Our forests come alive this time of year, replacing winter’s dormancy with swelling buds, new leaves and a carpet of wildflowers. Forests are energy factories. They’re now gearing up for production.
The new leaves capture the sun’s energy, and store some of it in the chemical bonds of wood. The energy will be stored in sugars and pumped into the living, growing leaves. This new growth attracts insects, which appear at just the right time to feed the waves of migrant songbirds, returning from their winter ranges. Yellow-rumped warblers, red-eyed vireos, crested flycatchers, scarlet tanagers, norther orioles, wood thrushes and whip-poor-wills feast on the insect abundance.
Young fox and grey squirrels begin to explore the outside world; chipmunks emerge from hibernation and gray tree frogs call and lay eggs in temporary pools of water.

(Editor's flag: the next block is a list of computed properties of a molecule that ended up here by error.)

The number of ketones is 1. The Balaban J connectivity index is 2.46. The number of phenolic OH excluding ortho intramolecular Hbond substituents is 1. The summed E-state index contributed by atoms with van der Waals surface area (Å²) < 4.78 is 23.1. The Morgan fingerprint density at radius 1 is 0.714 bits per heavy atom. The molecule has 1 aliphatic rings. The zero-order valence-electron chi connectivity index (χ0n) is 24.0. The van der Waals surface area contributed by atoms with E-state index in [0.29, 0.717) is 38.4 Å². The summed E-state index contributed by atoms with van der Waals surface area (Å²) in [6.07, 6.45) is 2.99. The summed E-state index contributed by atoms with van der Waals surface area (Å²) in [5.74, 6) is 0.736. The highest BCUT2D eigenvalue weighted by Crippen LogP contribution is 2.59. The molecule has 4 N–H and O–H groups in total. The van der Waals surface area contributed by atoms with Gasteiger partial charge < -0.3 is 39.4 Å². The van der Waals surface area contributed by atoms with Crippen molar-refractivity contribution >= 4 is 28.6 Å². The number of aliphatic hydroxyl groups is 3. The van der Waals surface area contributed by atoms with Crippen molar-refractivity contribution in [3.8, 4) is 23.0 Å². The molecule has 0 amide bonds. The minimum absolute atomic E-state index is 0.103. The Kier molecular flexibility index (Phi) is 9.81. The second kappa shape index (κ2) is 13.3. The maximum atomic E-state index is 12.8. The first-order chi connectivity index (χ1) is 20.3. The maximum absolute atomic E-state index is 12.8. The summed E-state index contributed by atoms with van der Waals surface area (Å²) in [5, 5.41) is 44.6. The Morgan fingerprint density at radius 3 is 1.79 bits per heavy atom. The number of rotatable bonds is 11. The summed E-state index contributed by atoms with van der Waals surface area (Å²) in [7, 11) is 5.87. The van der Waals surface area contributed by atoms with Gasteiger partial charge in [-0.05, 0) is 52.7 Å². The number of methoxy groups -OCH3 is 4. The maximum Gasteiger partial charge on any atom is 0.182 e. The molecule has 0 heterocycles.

Wildflowers take center stage on the forest floor. Toothwort, bloodroot, Dutchman’s breeches and spring beauties bask in the sunlight that can still penetrate the budding canopy. Above the wildflowers and below the canopy, the pink flowers of redbud, the white of serviceberry and dogwood, and the yellow of spicebush further paint the emerging forest.
All trees produce flowers, but some of our native trees such as the wild plum, flowering dogwood and hawthorn, the brilliant pink red bud, and the striking red buckeye produce eye-popping masses of blooms in the spring.
Here’s when you’ll see these trees spring blooms:
Discover more about spring trees with the MDC’s searchable guide..